Scientific coring in the Lake Tahoe basin
Article first published online: 3 JUN 2011
©2006. American Geophysical Union. All Rights Reserved.
Eos, Transactions American Geophysical Union
Volume 87, Issue 1, page 4, 3 January 2006
How to Cite
2006), Scientific coring in the Lake Tahoe basin, Eos Trans. AGU, 87(1), 4–4, doi:10.1029/2006EO010006.(
- Issue published online: 3 JUN 2011
- Article first published online: 3 JUN 2011
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Lake Tahoe ranks among the largest, oldest, and deepest lakes in North America. In addition, the lake is located at a major tectonic boundary These factors make the Lake Tahoe basin an exciting natural laboratory for studying the interaction between tectonics and climate in a high-altitude temperate setting.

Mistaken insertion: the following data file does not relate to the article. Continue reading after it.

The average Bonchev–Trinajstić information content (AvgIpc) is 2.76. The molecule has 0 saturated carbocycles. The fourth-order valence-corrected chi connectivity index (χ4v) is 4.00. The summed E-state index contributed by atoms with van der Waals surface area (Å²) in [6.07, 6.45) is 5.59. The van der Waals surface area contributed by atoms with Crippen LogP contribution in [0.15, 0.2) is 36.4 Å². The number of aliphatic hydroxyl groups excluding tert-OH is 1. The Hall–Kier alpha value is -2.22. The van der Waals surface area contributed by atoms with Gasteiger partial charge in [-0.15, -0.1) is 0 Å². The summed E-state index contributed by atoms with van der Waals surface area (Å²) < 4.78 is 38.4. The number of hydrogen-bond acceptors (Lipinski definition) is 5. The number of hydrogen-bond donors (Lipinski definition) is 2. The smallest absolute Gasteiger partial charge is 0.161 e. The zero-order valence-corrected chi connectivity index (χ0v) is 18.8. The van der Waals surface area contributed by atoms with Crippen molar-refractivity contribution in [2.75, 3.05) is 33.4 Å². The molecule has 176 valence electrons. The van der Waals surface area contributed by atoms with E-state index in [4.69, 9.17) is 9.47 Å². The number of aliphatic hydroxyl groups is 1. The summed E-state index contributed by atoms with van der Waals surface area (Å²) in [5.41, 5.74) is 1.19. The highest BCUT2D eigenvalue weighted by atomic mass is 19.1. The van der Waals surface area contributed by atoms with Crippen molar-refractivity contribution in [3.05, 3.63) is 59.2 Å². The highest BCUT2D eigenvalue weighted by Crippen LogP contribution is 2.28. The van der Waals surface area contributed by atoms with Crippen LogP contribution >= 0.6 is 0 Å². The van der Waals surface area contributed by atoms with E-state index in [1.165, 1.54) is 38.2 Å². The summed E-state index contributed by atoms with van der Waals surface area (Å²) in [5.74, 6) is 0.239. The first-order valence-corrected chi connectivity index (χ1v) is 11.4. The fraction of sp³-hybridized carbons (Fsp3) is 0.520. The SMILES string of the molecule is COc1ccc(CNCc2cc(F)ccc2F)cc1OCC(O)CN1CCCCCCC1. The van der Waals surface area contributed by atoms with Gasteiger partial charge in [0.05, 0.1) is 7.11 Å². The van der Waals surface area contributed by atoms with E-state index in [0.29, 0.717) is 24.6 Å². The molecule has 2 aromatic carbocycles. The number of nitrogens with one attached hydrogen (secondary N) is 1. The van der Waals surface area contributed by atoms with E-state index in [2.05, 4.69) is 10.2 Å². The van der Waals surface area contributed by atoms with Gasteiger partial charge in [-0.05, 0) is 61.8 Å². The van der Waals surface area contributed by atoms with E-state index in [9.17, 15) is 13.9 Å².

A recent meeting to explore the potential benefits of a comprehensive program of scientific coring in the Lake Tahoe basin attracted 67 researchers from 28 institutions. The meeting was supported by a grant from the Drilling, Observations, and Sampling of the Earth's Continental Crust (DOSECC) consortium with additional funding provided by the John Muir Institute for the Environment and the Tahoe Environmental Research Center at the University of California, Davis, the Institute for Geophysics and Planetary Physics at the University of California, San Diego, the Desert Research Institute in Reno, Nev, the Academy for the Environment of the University of Nevada, Reno, and the U.S. Geological Survey.